Contractors frequently hire subcontractors to perform many aspects of a construction project. In some cases, all of the work is performed by subcontractors. In order to pay the subcontractors for their work and materials, the contractor typically anticipates receiving payments from the owner for the work performed. Contractors will sometimes seek to transfer the risk of delayed payment onto the subcontractors by adding a “pay when paid” clause into the contracts between the contractor and the subcontractors.
Such clauses often lead to legal disputes between contractors and subcontractors. The question that typically arises is whether the contractor must pay the subcontractor if the owner never pays, and when is payment due.
Broadly speaking, many payment clauses in construction contracts fall into one of two categories: “pay-if-paid” or “pay-when-paid.” When a property owner fails to pay for subcontracted services or materials, understanding the nature of the contractor and subcontractor’s compensation arrangement is among the first steps involved in determining which party bears the risk of non-payment.
Understanding the Payment Clause in Your Construction Agreement
With a “pay-if-paid” clause, the subcontractor bears the risk of non-payment. If the contractor does not receive payment from the property owner, then it is not required to pay the subcontractor for material supplied or services rendered. This type of clause obviously favors the contractor substantially; and, in contract negotiations, subcontractors must consider whether they are willing for payment to be contingent upon the property owner satisfying its financial obligations to the contractor. Both parties should also carefully consider what collection measures the contractor should be required to undertake before it can deny payment to the subcontractor.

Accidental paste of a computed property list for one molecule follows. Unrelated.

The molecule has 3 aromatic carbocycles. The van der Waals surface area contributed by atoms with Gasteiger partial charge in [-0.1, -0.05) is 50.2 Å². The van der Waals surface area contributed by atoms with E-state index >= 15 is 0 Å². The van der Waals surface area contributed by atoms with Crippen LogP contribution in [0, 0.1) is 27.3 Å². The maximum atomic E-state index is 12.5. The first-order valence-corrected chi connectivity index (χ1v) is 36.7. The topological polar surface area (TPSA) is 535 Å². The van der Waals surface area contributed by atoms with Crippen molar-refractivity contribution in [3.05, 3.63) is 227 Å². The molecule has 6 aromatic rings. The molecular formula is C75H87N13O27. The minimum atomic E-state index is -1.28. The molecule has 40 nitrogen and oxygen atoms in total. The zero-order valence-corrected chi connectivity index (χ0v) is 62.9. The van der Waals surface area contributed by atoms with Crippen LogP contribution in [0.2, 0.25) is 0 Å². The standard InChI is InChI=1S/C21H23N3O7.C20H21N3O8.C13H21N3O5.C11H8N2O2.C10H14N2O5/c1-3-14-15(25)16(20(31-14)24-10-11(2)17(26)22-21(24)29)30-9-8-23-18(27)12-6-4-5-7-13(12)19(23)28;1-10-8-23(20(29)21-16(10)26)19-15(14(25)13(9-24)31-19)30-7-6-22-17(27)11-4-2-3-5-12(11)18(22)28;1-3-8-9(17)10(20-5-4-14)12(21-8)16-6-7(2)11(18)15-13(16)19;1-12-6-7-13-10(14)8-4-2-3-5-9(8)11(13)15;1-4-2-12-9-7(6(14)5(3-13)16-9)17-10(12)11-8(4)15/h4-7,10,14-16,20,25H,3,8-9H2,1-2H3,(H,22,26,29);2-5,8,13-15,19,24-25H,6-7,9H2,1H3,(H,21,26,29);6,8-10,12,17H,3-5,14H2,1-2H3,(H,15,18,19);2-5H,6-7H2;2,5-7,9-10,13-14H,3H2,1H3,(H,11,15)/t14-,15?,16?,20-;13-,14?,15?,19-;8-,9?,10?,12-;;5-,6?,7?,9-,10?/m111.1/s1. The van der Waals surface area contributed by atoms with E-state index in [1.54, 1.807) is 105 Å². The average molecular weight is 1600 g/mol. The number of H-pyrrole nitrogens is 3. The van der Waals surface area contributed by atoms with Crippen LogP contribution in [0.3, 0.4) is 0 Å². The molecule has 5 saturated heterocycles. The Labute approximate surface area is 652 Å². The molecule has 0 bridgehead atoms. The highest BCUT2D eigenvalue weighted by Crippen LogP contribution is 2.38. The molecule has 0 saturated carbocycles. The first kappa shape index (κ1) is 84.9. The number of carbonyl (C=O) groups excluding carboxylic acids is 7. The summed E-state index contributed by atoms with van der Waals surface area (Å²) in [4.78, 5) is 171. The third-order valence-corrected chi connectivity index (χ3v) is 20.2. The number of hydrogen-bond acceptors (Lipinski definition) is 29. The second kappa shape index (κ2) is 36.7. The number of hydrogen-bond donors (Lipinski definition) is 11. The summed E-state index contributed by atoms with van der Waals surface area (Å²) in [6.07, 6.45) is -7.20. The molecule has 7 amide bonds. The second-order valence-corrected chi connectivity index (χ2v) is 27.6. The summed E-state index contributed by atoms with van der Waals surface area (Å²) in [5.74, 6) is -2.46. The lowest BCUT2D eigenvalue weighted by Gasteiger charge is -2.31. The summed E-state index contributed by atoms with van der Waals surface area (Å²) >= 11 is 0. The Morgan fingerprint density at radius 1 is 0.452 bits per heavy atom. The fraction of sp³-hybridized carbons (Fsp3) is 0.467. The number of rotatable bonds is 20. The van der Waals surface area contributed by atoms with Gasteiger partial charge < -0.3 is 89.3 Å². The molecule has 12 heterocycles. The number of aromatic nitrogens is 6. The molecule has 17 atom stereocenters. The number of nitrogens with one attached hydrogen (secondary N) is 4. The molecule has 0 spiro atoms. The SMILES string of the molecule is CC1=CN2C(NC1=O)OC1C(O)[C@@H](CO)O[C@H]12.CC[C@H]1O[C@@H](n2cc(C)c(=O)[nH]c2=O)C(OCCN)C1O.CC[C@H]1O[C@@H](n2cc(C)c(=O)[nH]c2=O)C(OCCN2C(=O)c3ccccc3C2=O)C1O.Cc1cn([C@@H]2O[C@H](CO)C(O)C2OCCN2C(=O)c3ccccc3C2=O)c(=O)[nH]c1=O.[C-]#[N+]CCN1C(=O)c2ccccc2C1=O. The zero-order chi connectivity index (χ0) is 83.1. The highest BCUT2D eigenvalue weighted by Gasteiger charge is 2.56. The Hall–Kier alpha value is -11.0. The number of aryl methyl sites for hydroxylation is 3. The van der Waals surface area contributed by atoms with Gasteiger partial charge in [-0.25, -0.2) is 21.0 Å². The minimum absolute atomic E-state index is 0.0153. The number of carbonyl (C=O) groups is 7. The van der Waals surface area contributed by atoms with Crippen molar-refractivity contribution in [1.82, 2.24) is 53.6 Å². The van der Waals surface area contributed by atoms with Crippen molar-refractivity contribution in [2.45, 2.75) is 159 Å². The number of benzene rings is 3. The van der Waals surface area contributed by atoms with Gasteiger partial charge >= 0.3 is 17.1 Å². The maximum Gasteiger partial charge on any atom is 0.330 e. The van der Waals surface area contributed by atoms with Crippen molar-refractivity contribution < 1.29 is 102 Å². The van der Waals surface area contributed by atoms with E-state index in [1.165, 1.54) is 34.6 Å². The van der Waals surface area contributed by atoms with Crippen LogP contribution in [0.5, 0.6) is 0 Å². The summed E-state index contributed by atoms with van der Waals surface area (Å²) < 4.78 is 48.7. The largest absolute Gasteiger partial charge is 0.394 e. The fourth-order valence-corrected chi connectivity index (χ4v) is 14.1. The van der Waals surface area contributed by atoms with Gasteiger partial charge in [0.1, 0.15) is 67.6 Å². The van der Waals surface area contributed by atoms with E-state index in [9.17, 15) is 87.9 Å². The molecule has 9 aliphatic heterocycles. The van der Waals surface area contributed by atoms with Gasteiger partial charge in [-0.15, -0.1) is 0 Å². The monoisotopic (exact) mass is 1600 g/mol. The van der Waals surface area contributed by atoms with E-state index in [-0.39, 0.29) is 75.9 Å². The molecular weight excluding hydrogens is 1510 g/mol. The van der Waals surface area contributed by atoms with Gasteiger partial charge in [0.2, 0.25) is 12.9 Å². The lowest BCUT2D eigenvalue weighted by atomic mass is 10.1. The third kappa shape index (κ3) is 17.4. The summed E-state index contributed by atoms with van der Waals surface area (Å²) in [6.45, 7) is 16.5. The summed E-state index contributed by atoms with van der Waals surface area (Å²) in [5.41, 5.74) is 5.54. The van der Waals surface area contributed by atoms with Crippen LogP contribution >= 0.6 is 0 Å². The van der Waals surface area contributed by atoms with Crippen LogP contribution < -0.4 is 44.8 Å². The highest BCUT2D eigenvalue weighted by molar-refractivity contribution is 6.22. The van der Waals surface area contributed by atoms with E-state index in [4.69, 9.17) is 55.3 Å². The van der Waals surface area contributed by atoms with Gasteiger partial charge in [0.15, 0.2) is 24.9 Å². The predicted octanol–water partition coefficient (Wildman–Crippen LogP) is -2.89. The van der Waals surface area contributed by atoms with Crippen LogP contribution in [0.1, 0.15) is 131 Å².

Under a “pay-when-paid” clause, the subcontractor is entitled to payment within a specified period of time after payment by the property owner; or, if the property owner does not pay, within a reasonable time after the completion of the subcontractor’s services. As a result, unlike a “pay-if-paid” clause, a “pay-when-paid” clause does not shift the non-payment risk to the subcontractor. The contractor is entitled to wait for payment according to the terms specified in the parties’ agreement; but, if it becomes clear that payment is not forthcoming, the subcontractor is still entitled to the agreed-upon compensation. In other words, the subcontractor can demand payment from the contractor prior to the contractor receiving payment from the owner, and even if the owner never pays.
3. Alternatives to “Pay-If-Paid” and “Pay-When-Paid”
“Pay-if-paid” and “pay-when-paid” clauses are not the only options available. Under varying circumstances, it can be in one or both parties’ best interests to negotiate an alternate payment provision.
When structuring the terms of payment, contractors and subcontractors should ensure that their agreements are as clear as possible, as ambiguous payment provisions tend to be ripe for litigation. Contractors and subcontractors should also be aware that prime contracts with property owners can include acceptance rights, lien waivers, prohibitions on “pay-if-paid” and “pay-when-paid” clauses, and other provisions that may limit their options; and, in any case, they should enter into their agreements with a clear understanding of the risks involved and the remedies (if any) available.
Speak with a Jacksonville Construction Attorney at Ansbacher Law
If you are preparing to negotiate an agreement for a construction project in the Jacksonville area, or if you are facing a potential payment dispute under a construction contract, we encourage you to contact us for a confidential consultation. To discuss your needs with one of our construction attorneys, please call (904) 737-4600 or send us a message online today.